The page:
Help For Local Traders

Businesses which suffered during the riots earlier this month have been informed they may be entitled to assistance from local and central government. Birmingham-based business people met city representatives during a meeting at the Council House on Wednesday, when they were informed of a package of assistance which has been made available.

Riots 2011Traders were told about the High Street Recovery Scheme, which provides help to enable affected small and medium-sized businesses recover more quickly than may otherwise have been possible. Aimed at concerns with fewer than 250 employees worldwide and annual turnover below £11.2 million, funds are available to help with losses incurred as a direct result of disorder between 6th-11th August. These include such things as temporary accommodation, insurance excesses, emergency repairs and additional security measures. In addition, the council already has discretion to reduce all or part of a business rates bill.

Speaking to thebirminghampress, Cllr Timothy Huxtable, cabinet minister for transport, environment and regeneration, said “We will be working out what needs to be done and whether businesses will benefit most from help in kind or more direct measures such as grant aid. Many ideas will be considered to help promote Birmingham and to get people back into the city centre. These will be carefully considered and not just knee-jerk reactions. We want to provide a hand-up, not a hand-out.”

Although the deadline for applications to be made is 9th September, Cllr Huxtable admits that this may not be entirely practical. “We would hope that the government will show some flexibility. For example, if a business has lost documents in a fire, these are obviously extenuating circumstances and some leeway should be allowed. It will also be difficult to calculate just how many businesses and trades were affected. We know the exact figures for the city centre but away from there, information is harder to obtain”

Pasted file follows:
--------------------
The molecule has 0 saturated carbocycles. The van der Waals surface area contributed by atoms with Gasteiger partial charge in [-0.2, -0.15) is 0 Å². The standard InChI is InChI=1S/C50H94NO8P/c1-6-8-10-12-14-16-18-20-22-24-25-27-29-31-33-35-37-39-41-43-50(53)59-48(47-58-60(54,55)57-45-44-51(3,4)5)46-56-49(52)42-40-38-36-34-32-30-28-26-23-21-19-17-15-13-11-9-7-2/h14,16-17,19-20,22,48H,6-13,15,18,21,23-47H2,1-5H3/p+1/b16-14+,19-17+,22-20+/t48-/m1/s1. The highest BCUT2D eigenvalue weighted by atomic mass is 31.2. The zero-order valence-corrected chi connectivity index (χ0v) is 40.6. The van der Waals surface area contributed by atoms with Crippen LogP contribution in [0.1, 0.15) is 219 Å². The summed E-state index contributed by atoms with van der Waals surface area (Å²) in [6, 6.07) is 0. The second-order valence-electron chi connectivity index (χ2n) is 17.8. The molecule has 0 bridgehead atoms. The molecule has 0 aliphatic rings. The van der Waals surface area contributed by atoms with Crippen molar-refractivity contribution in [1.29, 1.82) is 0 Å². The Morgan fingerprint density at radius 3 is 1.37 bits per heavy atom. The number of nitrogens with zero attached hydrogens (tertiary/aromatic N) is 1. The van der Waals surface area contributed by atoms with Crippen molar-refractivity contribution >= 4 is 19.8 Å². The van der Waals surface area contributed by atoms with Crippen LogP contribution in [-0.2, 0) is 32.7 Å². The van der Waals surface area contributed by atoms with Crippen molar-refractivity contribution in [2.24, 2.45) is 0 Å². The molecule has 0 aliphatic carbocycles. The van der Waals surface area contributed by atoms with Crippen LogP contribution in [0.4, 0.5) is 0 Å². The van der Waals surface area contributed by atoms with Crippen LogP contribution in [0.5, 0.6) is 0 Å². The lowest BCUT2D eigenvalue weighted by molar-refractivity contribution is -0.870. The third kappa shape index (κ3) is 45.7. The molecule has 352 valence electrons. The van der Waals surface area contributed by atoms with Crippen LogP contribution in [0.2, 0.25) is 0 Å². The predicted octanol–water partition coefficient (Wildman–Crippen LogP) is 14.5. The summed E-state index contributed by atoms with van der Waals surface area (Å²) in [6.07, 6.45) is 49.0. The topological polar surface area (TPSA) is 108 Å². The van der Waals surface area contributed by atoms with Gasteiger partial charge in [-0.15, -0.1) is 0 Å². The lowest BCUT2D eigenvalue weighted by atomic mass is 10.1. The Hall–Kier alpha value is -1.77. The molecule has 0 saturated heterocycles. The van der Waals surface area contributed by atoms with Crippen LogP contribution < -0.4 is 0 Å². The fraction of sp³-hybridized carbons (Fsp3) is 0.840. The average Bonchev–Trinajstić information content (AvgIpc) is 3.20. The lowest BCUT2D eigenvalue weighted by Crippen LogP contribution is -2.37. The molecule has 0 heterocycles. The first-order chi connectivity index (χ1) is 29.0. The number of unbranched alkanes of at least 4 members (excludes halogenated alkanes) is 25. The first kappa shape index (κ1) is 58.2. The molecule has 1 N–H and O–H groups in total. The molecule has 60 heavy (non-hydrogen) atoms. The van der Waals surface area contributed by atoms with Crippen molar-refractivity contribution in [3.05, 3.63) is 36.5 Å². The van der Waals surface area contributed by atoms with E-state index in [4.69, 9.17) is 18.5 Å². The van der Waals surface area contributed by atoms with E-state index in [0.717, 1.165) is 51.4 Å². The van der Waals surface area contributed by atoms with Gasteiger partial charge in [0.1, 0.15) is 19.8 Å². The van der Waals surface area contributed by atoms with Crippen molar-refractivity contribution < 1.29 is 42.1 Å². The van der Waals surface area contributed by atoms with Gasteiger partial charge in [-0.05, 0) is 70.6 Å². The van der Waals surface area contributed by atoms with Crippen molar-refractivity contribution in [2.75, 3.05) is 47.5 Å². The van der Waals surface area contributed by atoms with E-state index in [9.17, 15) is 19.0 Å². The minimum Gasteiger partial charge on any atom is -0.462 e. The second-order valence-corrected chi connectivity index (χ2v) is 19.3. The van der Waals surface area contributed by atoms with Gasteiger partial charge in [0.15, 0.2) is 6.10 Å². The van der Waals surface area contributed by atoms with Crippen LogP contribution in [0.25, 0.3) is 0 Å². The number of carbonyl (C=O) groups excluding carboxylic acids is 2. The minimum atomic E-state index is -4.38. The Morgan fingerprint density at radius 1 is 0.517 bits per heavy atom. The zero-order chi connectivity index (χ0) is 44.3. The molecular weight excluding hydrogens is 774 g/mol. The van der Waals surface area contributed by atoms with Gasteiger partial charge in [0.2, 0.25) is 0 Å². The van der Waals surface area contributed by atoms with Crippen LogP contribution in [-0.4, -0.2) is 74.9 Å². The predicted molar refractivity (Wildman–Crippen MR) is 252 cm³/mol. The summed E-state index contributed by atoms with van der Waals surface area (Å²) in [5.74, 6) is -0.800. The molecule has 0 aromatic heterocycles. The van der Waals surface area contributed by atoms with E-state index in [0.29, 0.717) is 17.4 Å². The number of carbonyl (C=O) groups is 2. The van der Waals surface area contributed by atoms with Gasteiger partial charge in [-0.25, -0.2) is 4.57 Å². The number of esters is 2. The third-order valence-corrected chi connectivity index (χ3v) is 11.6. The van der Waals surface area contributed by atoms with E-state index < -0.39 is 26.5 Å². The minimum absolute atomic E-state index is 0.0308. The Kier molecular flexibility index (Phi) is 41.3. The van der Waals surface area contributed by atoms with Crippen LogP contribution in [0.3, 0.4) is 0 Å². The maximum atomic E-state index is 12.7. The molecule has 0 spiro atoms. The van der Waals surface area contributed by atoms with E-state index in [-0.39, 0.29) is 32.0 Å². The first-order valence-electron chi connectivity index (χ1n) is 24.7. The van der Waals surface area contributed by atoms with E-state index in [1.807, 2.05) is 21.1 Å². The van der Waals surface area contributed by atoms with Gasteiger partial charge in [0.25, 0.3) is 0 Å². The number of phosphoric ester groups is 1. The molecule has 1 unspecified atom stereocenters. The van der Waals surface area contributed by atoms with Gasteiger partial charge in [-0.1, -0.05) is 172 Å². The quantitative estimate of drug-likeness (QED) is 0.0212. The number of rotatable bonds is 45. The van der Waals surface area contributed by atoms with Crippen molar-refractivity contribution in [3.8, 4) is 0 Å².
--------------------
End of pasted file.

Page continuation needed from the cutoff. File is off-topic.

Many representatives from affected businesses attended the meeting, including Jin Zhu, whose I-convenience store on Essex Street was one of the first attacked. She told us, “It was on Monday night. We hadn’t heard anything about any problems then suddenly as I was locking up around thirty people came into the shop. I thought they were just trying to frighten us at first but they stole our stocks and took two tills. We weren’t insured because we’ve only opened recently and our insurance hasn’t yet been sorted out. We hope to be eligible for aid, but more than that we want reassurances that we will be safe. Someone had already tried to rob us before these riots, but when we called the police they didn’t come until the following day.”

The council have stressed that all victims of the disorder throughout the city will be entitled to make claims. One such victim was Roxon Doyley, whose K&R Fashions in Acocks Green was broken into by opportunist thieves while police resources were stretched. She said “I thought we were safe, away from the trouble, then when I arrived at the shop on Wednesday morning raiders had smashed their way through the roof. I reckon about 90% of my stock was taken – I’m hoping to re-open this week.”

Aid is not just restricted to financial or material assistance. Members of the city’s Crisis Support Team are available to offer confidential help to anyone who may have been affected by the disorder. Resilience and Business Continuity Manager Mo Phillips told us, “We know that witnessing these events may have been traumatic for some people. We have trained staff available 24 hours a day who can offer support and information to anyone who needs help or reassurance, now or in the future.”

While there was some criticism of the council for not acting faster, and it’s hard to argue with one trader who said “Why is this meeting being held in the city centre during business hours? They should have come to us in the evening,” agencies in Birmingham do seem to be doing all they can to minimise hardship caused to local businesses and help the city get back to normal.

For more information on the above resources, visit

The Crisis Support Team can be contacted on 0800 0730440.